Altho’ it is true therefore that no official evidence existed of the Orders in Council when the Embargo was recommended, there was a moral certainty in the evidence described by Mr. Pinkney (vol. 6, p. 190 of State papers) which included “the Newspapers of this Country (G. B.) recd in the U. S. some days before the Message of the President.”
To this view of the case the language of the Message was accommodated. And the subsequent message of Feby. 2, 1808, founded on the official recg. of the Orders in Council squares with the idea that they had been unofficially known when the provident measure of the Embargo was recommended. If the files of Cong of that period are in preservation, the papers communicated with the Message may throw light on the subject. I cannot, I think, be mistaken in saying that the information in the English Newspaper was republished in the National Intelligencer; and if so that alone must settle the question.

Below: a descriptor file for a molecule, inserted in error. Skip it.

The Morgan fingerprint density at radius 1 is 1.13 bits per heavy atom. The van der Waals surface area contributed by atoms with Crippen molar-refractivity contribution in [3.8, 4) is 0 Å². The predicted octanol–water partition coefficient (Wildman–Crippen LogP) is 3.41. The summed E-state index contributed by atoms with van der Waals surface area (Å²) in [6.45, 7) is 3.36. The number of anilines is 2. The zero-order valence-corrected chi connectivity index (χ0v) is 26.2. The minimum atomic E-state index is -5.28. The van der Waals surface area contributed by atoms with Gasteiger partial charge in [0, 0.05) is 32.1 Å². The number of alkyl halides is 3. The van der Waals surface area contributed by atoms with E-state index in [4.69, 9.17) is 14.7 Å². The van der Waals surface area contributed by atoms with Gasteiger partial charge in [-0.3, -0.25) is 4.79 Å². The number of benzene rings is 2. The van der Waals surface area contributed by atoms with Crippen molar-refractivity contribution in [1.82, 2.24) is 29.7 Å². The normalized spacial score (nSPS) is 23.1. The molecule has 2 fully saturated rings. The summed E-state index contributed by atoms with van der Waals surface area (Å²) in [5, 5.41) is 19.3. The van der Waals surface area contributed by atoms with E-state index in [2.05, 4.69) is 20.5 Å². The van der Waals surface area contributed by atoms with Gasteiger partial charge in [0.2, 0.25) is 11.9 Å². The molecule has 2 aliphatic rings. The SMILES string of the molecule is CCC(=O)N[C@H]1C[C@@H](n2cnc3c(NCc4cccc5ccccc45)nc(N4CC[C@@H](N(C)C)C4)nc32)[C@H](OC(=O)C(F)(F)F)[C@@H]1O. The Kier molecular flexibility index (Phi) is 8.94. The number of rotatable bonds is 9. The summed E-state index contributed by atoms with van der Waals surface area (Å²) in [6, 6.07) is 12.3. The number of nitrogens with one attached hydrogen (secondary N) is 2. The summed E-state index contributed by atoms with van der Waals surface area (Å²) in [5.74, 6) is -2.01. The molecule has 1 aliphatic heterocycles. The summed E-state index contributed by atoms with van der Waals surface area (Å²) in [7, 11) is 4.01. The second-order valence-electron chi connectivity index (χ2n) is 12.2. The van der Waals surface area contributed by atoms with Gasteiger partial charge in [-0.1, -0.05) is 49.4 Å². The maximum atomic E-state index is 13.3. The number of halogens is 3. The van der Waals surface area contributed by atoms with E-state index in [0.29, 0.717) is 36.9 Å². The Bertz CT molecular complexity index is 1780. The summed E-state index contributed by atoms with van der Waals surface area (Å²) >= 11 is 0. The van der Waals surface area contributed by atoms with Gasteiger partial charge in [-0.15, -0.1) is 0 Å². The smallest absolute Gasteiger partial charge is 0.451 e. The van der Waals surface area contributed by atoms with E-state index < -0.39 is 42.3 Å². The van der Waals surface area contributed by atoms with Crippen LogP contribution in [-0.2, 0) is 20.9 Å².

I am glad to find you turning a critical attention to this subject. No part of the public proceedings during the two last administrations is less understood, or more in danger of historical misinterpretations, than the Embargo and the other restrictions of our external commerce. It has become the fashion to decry the whole as inefficacious and unworthy substitutes for war. That immediate war under existing circumstances was inexpedient & that experimental measures short of war were preferable to naked submission can not well be doubted. It is equally clear That the Embargo as a precaution agst. the surprise and devastation of our trade, was proper, even if war had been intended, and the presumption is strengthened by late experience that if faithfully executed it would have produced a crisis in the Brit: W. Indies that might have extorted justice without a resort to war. If it failed, it was because the Govt. did not sufficiently distrust those in a certain quarter whose successful violations of the law led to the general discontent witch called for its repeal. Could the bold and combined perfidies have been anticipated, an expence which would have proved economical, might have prevented or quickly subdued them. The patriotic fishermen of Marblehead at one time offered their services; and if they cd. at an early day have been employed in armed vessels, with a right to their prizes, and an authority to carry them into ports where the Tribunals would have enforced the law, the smuggling would have been crushed.